Monthly Archives: May 2007

Getting Around Linux: How to Execute || Initiate || Run ‘’

I’ve been messing around with a few programs on Gnome lately and a few of them require the user to execute a file called ‘’ in the command prompt in order to initialize the installation process. In order to do this you just type:

sudo sh

- or just -


Pretty straight forward right? Well… not always. Typically installing a downloaded package requires you to extract your files into a directory. There are two notes that Linux users assume everyone knows:

  • You have full read, write, and execution permissions to the directory and files you are extracting.
  • You actually know which directories and files have these permissions.

At first this sounds like a no brainer, but to the ex-Windows user who had administrative access to all permissions by default, this represents a new experience. When installing your own programs that are not from ‘apt-get’ or from the Ubuntu Package Manager, I suggest users download new packages and install new programs in subdirectories located under the ‘/home/user_name/’ directories.  As for myself I have directory for new packages called ‘/home/alex/downloaded_packages’

You can view privileges for all your new files and directory by navigating to the location of your extraction and typing:

ls -l

Which typically results in a directory listing that looks like this:

total 6100
-rwxr-xr-x 1 alex 725 Jul 10 15:07 stuff.txt
drwxr-xr-x 2 alex 512 Jun 13 16:19 dev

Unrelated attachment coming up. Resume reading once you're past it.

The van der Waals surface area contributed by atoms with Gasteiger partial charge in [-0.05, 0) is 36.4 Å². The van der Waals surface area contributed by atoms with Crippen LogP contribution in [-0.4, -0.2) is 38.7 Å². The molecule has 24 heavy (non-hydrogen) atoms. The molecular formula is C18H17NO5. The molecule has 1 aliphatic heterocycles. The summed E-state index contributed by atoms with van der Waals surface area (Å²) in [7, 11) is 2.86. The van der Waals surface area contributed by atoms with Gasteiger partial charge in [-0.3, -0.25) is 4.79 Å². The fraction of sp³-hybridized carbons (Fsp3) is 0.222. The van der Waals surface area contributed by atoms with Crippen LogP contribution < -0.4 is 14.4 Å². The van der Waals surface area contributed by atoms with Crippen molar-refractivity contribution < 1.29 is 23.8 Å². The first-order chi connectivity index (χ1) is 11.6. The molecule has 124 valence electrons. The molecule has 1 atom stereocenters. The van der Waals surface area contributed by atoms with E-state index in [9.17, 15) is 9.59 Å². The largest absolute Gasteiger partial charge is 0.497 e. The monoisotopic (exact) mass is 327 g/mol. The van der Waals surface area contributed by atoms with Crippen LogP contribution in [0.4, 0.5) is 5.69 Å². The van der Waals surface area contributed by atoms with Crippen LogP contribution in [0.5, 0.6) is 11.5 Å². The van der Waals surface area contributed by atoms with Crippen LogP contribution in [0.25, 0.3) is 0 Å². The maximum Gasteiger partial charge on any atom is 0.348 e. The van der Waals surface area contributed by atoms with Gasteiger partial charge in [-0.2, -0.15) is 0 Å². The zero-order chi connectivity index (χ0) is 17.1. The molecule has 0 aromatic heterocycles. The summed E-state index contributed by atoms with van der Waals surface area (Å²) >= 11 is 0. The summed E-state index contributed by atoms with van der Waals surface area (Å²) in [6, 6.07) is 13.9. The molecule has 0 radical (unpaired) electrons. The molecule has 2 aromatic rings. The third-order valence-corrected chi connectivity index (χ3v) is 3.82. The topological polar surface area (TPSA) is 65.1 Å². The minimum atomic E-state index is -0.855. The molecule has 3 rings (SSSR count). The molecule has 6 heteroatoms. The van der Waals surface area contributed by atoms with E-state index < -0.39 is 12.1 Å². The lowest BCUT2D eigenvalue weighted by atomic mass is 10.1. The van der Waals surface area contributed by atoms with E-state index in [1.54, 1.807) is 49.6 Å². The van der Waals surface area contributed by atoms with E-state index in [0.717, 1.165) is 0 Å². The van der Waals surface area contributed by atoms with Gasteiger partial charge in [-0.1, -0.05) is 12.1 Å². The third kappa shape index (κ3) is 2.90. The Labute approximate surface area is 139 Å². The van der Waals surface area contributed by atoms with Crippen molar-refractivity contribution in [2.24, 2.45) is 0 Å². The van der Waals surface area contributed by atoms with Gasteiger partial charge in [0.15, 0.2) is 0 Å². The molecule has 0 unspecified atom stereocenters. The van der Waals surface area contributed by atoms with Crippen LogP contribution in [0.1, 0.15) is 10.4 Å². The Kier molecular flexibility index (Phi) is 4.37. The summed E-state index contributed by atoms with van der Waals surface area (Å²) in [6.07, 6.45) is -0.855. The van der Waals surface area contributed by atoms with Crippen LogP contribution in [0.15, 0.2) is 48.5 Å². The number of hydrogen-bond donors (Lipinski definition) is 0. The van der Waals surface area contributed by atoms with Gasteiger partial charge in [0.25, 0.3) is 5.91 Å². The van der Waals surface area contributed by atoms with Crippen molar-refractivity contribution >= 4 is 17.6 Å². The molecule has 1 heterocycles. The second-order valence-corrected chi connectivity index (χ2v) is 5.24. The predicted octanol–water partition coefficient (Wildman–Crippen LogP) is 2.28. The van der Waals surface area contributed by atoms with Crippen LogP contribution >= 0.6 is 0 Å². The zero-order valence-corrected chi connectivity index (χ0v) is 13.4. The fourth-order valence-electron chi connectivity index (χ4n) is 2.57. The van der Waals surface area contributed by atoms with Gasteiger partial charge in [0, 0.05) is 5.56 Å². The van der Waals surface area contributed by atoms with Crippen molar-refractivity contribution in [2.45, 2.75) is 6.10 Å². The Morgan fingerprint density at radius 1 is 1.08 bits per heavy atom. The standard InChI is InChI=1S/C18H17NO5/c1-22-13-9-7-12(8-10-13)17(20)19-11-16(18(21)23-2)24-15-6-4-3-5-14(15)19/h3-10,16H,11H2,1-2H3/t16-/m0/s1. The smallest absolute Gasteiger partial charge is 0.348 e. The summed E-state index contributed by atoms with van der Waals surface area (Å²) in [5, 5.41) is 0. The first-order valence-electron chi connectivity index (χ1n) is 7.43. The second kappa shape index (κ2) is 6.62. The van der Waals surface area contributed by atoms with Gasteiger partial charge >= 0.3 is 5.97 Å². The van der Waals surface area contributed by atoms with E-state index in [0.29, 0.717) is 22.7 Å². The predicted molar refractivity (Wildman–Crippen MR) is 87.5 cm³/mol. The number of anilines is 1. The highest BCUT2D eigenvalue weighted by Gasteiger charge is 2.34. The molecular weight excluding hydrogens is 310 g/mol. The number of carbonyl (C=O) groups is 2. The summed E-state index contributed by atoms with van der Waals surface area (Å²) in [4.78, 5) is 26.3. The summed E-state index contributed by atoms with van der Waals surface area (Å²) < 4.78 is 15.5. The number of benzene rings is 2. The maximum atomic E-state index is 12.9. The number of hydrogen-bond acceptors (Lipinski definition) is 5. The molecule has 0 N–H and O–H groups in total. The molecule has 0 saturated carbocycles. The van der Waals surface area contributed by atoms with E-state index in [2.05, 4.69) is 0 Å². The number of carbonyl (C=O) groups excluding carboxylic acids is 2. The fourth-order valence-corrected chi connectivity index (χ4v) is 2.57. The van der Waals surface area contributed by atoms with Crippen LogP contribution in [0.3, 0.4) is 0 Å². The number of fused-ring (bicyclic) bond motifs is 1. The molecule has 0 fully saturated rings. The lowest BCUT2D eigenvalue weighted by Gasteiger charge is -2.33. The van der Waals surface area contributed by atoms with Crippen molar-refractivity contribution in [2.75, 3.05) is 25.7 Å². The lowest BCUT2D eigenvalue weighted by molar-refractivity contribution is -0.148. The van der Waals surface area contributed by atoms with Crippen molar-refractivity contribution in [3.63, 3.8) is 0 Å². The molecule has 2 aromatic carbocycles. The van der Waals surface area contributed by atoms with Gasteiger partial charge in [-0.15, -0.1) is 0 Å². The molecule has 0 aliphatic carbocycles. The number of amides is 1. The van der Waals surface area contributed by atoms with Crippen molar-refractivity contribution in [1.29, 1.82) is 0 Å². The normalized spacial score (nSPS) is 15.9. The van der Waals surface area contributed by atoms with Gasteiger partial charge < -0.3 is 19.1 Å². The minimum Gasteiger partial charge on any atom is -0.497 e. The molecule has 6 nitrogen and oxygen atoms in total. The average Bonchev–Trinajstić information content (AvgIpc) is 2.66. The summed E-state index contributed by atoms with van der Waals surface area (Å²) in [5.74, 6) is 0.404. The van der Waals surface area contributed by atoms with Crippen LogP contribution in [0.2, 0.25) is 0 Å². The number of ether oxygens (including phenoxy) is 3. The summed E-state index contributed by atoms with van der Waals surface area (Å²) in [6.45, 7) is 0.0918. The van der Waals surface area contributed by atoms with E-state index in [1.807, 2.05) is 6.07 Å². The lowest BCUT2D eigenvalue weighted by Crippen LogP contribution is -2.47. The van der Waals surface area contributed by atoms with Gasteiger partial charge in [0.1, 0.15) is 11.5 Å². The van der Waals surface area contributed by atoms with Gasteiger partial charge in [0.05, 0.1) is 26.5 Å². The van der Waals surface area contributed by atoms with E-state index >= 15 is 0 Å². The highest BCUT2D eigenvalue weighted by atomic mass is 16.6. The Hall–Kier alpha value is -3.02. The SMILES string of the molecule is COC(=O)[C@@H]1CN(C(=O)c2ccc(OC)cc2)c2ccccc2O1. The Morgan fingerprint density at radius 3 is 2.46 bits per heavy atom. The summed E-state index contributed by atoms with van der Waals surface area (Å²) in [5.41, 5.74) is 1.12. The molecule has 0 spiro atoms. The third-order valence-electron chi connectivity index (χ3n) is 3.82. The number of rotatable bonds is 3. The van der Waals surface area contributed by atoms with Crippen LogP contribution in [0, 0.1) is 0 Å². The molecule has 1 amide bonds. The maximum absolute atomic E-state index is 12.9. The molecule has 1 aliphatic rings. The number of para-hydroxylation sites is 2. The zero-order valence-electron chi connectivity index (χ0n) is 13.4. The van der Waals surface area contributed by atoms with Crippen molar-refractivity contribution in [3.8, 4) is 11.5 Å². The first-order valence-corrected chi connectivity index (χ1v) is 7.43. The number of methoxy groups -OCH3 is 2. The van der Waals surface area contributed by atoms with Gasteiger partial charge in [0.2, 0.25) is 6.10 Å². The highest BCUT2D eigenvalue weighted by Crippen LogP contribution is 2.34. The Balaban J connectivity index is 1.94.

The entries that start with a d are directories. The next 3 letters are permissions for the owner. The owner is specified by the name in the third grouping of characters from the left.

Even after downloading the new package, the default permissions assigned to the extracted files and directories may not have sufficient privileges to install the program after running ‘sh’, resulting in a permissions error. To remedy this, you need to give all extracted files and directories execution privileges. You can do this by going to the location of the extracted files and typing the following:

find . -type d -exec chmod 700 '{}' ';'
find . -type f -exec chmod 700 '{}' ';'

The first command sets all directories in the current directory permissions to read, write, and execute, while the second command does the same for files. This will give the owner of the files sufficient permissions to run the ‘’ command.

If the above doesn’t work, you can try giving everyone full rights to the files in the current directory.  A warning though, this should only be done to files that are temporary and only to files that you trust. A lot of security holes in Windows is attributed to the fact that full rights are given to all files during execution. To do the aforementioned type:

find . -type d -exec chmod 777 '{}' ';'
find . -type f -exec chmod 777 '{}' ';'

Hopefully, this should give you the ability to run those ‘’ files you get. If you’d like more information on the above consult the following:

Getting Around Linux: Compiling Python Extensions and Ubuntu’s Missing Packages

Last night I spent an awful lot of time trying to figure out how to compile an extension for Python. My struggles were quickly solved with the help of a charitable poster on On default installations of Ubuntu 7.04 Fiesty, no development packages for the C compiler (aka gcc) and Python are included. In the end, the remedy was to install the C compiler and the Python development packages.

In order to accomplish this, type the following in the Bash prompt.

sudo apt-get install python-dev

This installs the Python development packages. You also need to type: